There is a great selection of images amongst the finalists and I feel honored to have my pictures displayed alongside them.
The People’s Choice award is open for public voting and as a shameless plug, I implore everyone who reads this post to do your civic duty……..and vote for my images. A link to the voting page is here:
Many thanks for your support…….
Update – 09 November 2014
Last weekend (well Thursday 02 November) I was in Auckland attending the New Zealand Geographic Photographer of the Year 2014 awards evenings. It was a small gathering of around 50-60 people at the open-air exhibition site on Auckland’s waterfront. The exhibition was ingeniously installed in a number of custom-made shipping containers rigged together with weatherproof fabric to help keep the rain at bay (some pictures to be uploaded as soon as I’ve managed to scan them). It was a great night and good to meet other inspiring photographers. Anyway, I was awarded a ‘Highly Commended’ in the photostory category:
I’ve recently discovered a fascination with photographing abstract patterns, particularly using the Mamiya 645 film camera. It’s photography’s version of the Slow Food Movement for me! These were shot on Fuji Provia 400 colour reversal film.
The above images are of the virus that’s been occupying my lungs and invading my bronchioles for the past nine days and were taken using an electron-microscope…………or at least they could be. They look remarkably similar to the virus in my imagination! It’s actually one of these……
……….a Romanesco broccoli, which is a cross between a cauliflower and a broccoli. They possess a fascinating fractal structure where the buds form repeating, self-similar spiral patterns. Anyway, the reason I shot this was to test my new lens: a Canon 100mm 2.8 macro. I bought this lens primarily to digitise negatives (although this still remains to be tested), as it seemed like a viable alternative to buying a cheap scanner for achieving high quality, digitised negatives (albeit probably more time-consuming). Turns out its also good for macro and portraiture! So you’ll be seeing more macro shots in the future. Below are a couple more shots of my old laptop hard-drive. Note that it’s probably a good idea to clean the dirt off of any objects before attempting to take macro images!
Following on from my previous post here is a sample of street photography images taken around Wellington using the Voigtlander Bessa R3A and 40mm Nokton lens. The film used was Kodak Ektar 100. These were mainly shot during my lunchtime jaunts around Wellington while escaping the confines of the office!
Recently, for my personal photographic work, I’ve been getting into using film cameras (with the exception of projects where speed and accuracy are required) such as the 35mm rangefinder Voigtlander Bessa R3A and the medium format Mamiya 645. I really enjoy using these manual cameras when I have the time, as I find that it slows the whole process of photography down and it becomes more meditative as there is so much to think about as compared with the speed and immediate feedback of using digital cameras. Coupled with the costs involved with shooting film, I find I need to conceptualize and plan images ahead of time, and really think about the camera settings required to get the shot, and indeed, whether I even want to make a photo. It is a great way to learn how to visualise how to construct an image, rather than relying on the view screen of a digital camera. Don’t get me wrong, I love using digital for the ease, convenience, speed and accuracy, but I also find it can make me lazy photographer through having the immediate feedback on the view screen.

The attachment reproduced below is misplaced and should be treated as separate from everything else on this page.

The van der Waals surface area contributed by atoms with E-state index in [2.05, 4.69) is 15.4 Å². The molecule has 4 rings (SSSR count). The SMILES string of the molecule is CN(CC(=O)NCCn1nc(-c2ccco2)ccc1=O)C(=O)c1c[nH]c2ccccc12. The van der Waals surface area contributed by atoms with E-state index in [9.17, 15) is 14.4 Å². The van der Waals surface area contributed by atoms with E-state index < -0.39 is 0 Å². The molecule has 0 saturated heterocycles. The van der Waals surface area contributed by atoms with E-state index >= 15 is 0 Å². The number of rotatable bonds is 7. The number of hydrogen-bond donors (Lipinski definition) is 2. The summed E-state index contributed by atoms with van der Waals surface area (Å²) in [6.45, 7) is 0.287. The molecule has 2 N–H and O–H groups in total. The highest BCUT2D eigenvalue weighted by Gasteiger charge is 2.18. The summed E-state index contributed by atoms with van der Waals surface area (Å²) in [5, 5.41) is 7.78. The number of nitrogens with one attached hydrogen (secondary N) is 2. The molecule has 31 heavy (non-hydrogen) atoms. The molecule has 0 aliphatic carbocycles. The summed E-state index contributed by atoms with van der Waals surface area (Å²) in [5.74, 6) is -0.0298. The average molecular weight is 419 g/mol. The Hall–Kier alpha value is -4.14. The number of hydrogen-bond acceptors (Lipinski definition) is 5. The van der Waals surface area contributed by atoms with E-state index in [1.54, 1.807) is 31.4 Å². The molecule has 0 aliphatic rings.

Plus I love using the Voigtlander (a Leica M would be great for convenience) as it is a very small, lightweight camera which I can carry with me all the time. The pics below were shot on a roll of Ilford HP5. Colour pics to come in the next post!
I’ve always wanted to try high-speed black and white film just to see how grainy the film would be in low-light conditions. These images were shot one night on Wellington’s Courtenay Place using a Voigtlander Bessa R3A rangefinder. Shooting on the Voigtlander and using black and white, 3200 ISO film gave the images a gritty, documentary quality suitable for the late night hedonism and drunken, boisterous atmosphere that makes for a typical weekend on Courtenay Place. The rangefinder is a small, manual operated camera, ideally suited to candid, reportage style photography, where discretion is required. As you can see, some of the shots are rather grainy (bad exposure on my part) and getting a correct exposure in situations where there was little light and fast-moving action was definitely challenging if you didn’t want to miss the moment, especially when shutter speeds were down to 1/15 second.
For the past 6 months I have been working on a long-term documentary project about people who do unique and interesting professions. This project allows me to produce the reportage/documentary work I am passionate about, while simultaneously being easy enough to fit around my day job. The most difficult thing about doing documentary work is one, finding the time and/or resources need to work on documentary projects (i.e. some subject matter might require a persistent approach to build relationships with people before even lifting up your camera), and two, pitching the project idea and gaining access to the organisation and or community you wish to photograph. Hence the reason for me choosing the above subject.